Sheryll Ann M. Castillo

Adventist University of the Philippines


Sheryll Ann M. Castillo, PhD., RGC., LPT studied at the Adventist University of the Philippines and finished BS Biology in 2000, Master of Arts in Education major in Guidance and Psychology in 2003, and PhD in Psychology major in School Counseling in 2017.  Currently, she serves as a guidance counselor in the same university.



Leadership is an important 21st Century skill, and it is imperative that schools develop responsible and authentic student leaders primarily to equip them for future employment.  However, school programs that aimed to develop leadership capacities are short-term, and often benefit students already elected as organization officers.  Using structural equation modeling procedures, this study explored inherent personal and school factors, and the mediating role of school engagement in developing leadership skill.  The main objective of this analysis was to come up with a student-leadership development model beneficial to all students.  A total of 881 grades 9 and 10 students selected through probability and non-probability sampling techniques in schools in the Philippines, Thailand, Indonesia, and Pakistan comprised the total sample of the study.  The result showed that among personal and school factors, self-efficacy, sense of well-being, and school climate had direct and indirect effects to leadership skills indicating a partial mediation.  With this, school climate had the largest total effect which suggests that a positive school climate is the strongest predictor of leadership development among students.  Moreover, teacher quality achieved a full mediation to leadership skill which implies that in producing leaders, the role of the teacher is to ensure that students are engaged in school.  The theoretical and practical implications of the result are further discussed in the study.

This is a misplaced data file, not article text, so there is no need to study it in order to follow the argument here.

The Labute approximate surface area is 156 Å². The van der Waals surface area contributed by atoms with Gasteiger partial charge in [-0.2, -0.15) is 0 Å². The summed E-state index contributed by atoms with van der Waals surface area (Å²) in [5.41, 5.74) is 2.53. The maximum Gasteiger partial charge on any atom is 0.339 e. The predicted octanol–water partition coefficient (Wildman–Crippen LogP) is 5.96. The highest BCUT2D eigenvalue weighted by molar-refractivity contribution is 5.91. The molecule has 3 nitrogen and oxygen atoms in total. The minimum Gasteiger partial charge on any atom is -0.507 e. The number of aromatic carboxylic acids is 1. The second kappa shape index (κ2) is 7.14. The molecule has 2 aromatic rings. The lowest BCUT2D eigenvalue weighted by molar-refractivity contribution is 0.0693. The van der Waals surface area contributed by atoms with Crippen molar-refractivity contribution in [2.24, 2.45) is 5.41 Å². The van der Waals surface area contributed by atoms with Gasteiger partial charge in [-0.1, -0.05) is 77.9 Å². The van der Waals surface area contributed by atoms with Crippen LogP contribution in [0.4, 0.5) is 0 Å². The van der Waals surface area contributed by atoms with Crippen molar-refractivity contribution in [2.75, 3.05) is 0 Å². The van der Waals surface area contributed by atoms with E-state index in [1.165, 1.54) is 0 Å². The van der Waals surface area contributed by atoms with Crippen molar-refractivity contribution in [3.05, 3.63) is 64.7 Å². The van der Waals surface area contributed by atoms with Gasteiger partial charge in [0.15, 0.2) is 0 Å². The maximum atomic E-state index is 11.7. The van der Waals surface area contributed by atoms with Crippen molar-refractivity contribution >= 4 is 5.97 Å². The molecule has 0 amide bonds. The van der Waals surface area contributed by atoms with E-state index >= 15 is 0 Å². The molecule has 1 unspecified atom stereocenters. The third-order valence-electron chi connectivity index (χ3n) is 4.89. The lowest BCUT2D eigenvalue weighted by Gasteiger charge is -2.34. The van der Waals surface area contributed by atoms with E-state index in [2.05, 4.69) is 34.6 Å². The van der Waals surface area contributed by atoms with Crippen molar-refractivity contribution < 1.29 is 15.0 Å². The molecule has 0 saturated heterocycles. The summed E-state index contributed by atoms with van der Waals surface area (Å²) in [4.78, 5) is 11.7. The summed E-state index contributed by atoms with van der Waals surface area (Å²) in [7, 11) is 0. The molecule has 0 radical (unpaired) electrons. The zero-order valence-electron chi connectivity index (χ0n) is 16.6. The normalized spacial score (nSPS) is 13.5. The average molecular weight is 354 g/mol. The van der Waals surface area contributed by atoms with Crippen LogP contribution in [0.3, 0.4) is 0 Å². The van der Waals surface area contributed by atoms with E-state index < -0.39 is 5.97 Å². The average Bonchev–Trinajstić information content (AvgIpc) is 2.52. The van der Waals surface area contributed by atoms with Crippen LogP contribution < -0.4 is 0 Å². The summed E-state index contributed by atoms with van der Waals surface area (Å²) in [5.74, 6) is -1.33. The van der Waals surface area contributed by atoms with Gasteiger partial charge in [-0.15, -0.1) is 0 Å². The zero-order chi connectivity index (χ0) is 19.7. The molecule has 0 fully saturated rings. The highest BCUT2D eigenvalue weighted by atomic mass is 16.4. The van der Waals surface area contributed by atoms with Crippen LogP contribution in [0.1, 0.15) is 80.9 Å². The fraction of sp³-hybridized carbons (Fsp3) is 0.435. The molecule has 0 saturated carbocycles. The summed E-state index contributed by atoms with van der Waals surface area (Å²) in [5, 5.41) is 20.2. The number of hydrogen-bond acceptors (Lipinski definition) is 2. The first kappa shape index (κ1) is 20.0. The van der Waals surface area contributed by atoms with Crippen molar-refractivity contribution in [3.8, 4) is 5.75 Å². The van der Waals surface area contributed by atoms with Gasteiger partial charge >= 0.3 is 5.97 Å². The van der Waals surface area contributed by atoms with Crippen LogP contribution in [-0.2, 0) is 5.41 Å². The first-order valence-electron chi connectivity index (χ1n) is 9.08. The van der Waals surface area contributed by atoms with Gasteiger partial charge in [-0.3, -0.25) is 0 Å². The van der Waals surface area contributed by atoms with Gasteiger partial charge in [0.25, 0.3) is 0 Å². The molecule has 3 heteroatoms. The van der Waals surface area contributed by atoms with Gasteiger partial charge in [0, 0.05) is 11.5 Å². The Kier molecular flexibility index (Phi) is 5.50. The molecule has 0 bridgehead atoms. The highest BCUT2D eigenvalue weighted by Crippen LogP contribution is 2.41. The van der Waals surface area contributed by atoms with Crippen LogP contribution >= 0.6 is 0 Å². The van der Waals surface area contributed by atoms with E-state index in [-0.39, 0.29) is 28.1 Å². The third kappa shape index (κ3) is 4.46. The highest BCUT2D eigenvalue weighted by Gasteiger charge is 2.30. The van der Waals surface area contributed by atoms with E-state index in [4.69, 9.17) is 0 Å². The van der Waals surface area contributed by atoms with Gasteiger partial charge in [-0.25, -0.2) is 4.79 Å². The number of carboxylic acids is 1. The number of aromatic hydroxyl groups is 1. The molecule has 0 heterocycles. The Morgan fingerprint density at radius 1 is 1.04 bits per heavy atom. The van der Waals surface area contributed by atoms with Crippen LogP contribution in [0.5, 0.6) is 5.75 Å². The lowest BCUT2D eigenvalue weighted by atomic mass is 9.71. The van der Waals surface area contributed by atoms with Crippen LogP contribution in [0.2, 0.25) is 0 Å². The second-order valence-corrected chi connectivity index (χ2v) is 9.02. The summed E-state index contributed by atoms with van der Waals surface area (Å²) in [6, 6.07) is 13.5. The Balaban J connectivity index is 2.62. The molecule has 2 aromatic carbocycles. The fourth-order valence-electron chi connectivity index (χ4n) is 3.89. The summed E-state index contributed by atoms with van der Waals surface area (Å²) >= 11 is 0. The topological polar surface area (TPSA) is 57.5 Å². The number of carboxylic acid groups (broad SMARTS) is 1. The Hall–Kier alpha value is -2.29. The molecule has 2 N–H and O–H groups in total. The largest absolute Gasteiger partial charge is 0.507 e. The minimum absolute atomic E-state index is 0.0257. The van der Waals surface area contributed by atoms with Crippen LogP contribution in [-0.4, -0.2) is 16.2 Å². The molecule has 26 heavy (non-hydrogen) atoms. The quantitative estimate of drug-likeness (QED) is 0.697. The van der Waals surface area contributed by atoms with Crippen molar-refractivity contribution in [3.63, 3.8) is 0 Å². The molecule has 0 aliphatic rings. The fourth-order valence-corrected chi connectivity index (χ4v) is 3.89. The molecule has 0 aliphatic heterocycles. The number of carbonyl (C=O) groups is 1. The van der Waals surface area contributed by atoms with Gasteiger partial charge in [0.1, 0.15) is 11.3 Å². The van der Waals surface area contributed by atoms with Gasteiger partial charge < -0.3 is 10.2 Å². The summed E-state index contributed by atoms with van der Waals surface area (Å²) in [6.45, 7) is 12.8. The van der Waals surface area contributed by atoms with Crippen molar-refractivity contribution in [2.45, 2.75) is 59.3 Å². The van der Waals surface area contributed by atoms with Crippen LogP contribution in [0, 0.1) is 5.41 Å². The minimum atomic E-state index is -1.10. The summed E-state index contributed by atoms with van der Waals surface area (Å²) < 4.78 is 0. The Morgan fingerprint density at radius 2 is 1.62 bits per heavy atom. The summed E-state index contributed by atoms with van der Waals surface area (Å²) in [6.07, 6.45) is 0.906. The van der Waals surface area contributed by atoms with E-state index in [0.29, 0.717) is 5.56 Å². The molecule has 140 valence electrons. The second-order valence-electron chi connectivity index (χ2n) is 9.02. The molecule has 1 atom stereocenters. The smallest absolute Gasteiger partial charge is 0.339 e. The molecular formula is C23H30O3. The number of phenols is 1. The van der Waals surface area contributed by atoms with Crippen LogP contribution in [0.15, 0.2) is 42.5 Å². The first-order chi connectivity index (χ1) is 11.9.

Keywords:  self-efficacy, sense of well-being, school climate, school engagement, teacher quality, student leadership, 21st Century Skill